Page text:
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s2odin

 
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schweb

 
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What makes you think you even need to defragment? That's something that 99.9999% of Mac users never have to do.

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Slydude

 
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Thanks for that reminder. Most user won't see significant improvement from defragmenting an OS X drive. The exception would be if you are pushing large files such as in video editing. The other case is setting up a Bootcamp partition. The assistant looks for contiguous free space to create the Win partition.

Once again Schweb beats me to the punch. Gotta either type less or paster. lol

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schweb

 
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Please don't crosspost or ask your question multiple times in different places.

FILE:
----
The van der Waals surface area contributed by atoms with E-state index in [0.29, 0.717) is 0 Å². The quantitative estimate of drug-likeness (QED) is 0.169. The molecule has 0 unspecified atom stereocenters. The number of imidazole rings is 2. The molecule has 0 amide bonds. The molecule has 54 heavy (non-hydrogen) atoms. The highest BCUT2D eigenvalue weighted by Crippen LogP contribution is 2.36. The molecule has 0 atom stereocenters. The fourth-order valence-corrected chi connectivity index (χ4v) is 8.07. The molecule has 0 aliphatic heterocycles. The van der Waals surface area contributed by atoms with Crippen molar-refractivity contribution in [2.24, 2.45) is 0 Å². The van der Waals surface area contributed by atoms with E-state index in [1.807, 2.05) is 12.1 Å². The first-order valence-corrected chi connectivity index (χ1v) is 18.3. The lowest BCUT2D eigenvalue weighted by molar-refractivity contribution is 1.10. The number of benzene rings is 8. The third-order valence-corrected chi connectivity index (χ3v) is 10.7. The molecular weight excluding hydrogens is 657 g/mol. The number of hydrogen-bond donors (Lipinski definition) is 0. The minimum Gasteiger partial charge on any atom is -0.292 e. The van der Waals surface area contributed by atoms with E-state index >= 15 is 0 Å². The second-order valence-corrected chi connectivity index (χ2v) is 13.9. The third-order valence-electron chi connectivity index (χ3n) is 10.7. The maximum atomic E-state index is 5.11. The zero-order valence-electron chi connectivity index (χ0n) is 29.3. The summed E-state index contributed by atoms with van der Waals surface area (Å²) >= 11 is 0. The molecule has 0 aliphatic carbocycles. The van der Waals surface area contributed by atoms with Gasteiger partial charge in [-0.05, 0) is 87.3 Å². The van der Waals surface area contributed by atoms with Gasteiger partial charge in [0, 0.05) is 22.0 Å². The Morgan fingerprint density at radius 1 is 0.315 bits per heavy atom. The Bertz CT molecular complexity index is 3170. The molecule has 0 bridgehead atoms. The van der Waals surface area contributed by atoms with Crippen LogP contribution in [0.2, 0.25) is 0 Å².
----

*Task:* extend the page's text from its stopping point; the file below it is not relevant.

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Beliblis

 
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Sorry - the crossposting happened by accident. Something to do with the history in my browser & crash whilst submitting a post.

I think I need to defragment, because I noticed my mom's computer booting A LOT faster than mine, although it's older & with a slower processor.
And yes, I often do work with larger files and for the past 6 months (on and off), I've sometimes had VERY little space on the internal HD. Partly because of Photoshop swap files, partly because of filling up the HD with 24mp RAW files when I was on the move & external HD was full.
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Beliblis

 
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One thing I'm wondering:
If I create a copy of my fragmented drive via a disk image or similar (ghostimage): doesn't this also copy the actual fragmentation itself? In other words, makeing the whole exercise a bit pointless...?
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Slydude